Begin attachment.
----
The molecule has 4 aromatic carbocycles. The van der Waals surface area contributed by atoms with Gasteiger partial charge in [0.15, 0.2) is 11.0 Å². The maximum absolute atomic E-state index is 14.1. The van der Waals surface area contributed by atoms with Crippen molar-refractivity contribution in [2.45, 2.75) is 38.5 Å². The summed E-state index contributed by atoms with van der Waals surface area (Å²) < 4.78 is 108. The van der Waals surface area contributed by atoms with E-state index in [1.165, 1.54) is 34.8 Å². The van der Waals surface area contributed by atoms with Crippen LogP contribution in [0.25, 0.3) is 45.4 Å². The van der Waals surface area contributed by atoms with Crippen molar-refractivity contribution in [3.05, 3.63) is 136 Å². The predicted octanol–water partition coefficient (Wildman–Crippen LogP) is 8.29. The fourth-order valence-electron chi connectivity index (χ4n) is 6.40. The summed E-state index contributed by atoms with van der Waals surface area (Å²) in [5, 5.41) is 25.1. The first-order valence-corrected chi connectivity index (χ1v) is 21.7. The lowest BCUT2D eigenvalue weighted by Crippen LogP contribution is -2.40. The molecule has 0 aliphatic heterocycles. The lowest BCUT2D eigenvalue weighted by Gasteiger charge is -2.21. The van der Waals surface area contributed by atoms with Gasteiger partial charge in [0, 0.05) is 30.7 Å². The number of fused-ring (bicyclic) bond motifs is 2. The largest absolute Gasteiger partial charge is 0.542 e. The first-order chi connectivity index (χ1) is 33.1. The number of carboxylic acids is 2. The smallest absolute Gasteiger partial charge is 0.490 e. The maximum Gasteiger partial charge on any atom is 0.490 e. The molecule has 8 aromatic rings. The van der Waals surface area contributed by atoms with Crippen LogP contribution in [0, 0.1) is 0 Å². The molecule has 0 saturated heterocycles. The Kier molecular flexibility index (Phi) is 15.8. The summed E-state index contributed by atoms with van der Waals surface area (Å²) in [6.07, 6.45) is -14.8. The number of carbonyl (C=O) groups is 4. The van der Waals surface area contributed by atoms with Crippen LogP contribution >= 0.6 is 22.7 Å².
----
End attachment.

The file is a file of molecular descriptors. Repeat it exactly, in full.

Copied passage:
The molecule has 4 aromatic carbocycles. The van der Waals surface area contributed by atoms with Gasteiger partial charge in [0.15, 0.2) is 11.0 Å². The maximum absolute atomic E-state index is 14.1. The van der Waals surface area contributed by atoms with Crippen molar-refractivity contribution in [2.45, 2.75) is 38.5 Å². The summed E-state index contributed by atoms with van der Waals surface area (Å²) < 4.78 is 108. The van der Waals surface area contributed by atoms with E-state index in [1.165, 1.54) is 34.8 Å². The van der Waals surface area contributed by atoms with Crippen LogP contribution in [0.25, 0.3) is 45.4 Å². The van der Waals surface area contributed by atoms with Crippen molar-refractivity contribution in [3.05, 3.63) is 136 Å². The predicted octanol–water partition coefficient (Wildman–Crippen LogP) is 8.29. The fourth-order valence-electron chi connectivity index (χ4n) is 6.40. The summed E-state index contributed by atoms with van der Waals surface area (Å²) in [5, 5.41) is 25.1. The first-order valence-corrected chi connectivity index (χ1v) is 21.7. The lowest BCUT2D eigenvalue weighted by Crippen LogP contribution is -2.40. The molecule has 0 aliphatic heterocycles. The lowest BCUT2D eigenvalue weighted by Gasteiger charge is -2.21. The van der Waals surface area contributed by atoms with Gasteiger partial charge in [0, 0.05) is 30.7 Å². The number of fused-ring (bicyclic) bond motifs is 2. The largest absolute Gasteiger partial charge is 0.542 e. The first-order chi connectivity index (χ1) is 33.1. The number of carboxylic acids is 2. The smallest absolute Gasteiger partial charge is 0.490 e. The maximum Gasteiger partial charge on any atom is 0.490 e. The molecule has 8 aromatic rings. The van der Waals surface area contributed by atoms with Crippen LogP contribution in [0, 0.1) is 0 Å². The molecule has 0 saturated heterocycles. The Kier molecular flexibility index (Phi) is 15.8. The summed E-state index contributed by atoms with van der Waals surface area (Å²) in [6.07, 6.45) is -14.8. The number of carbonyl (C=O) groups is 4. The van der Waals surface area contributed by atoms with Crippen LogP contribution >= 0.6 is 22.7 Å².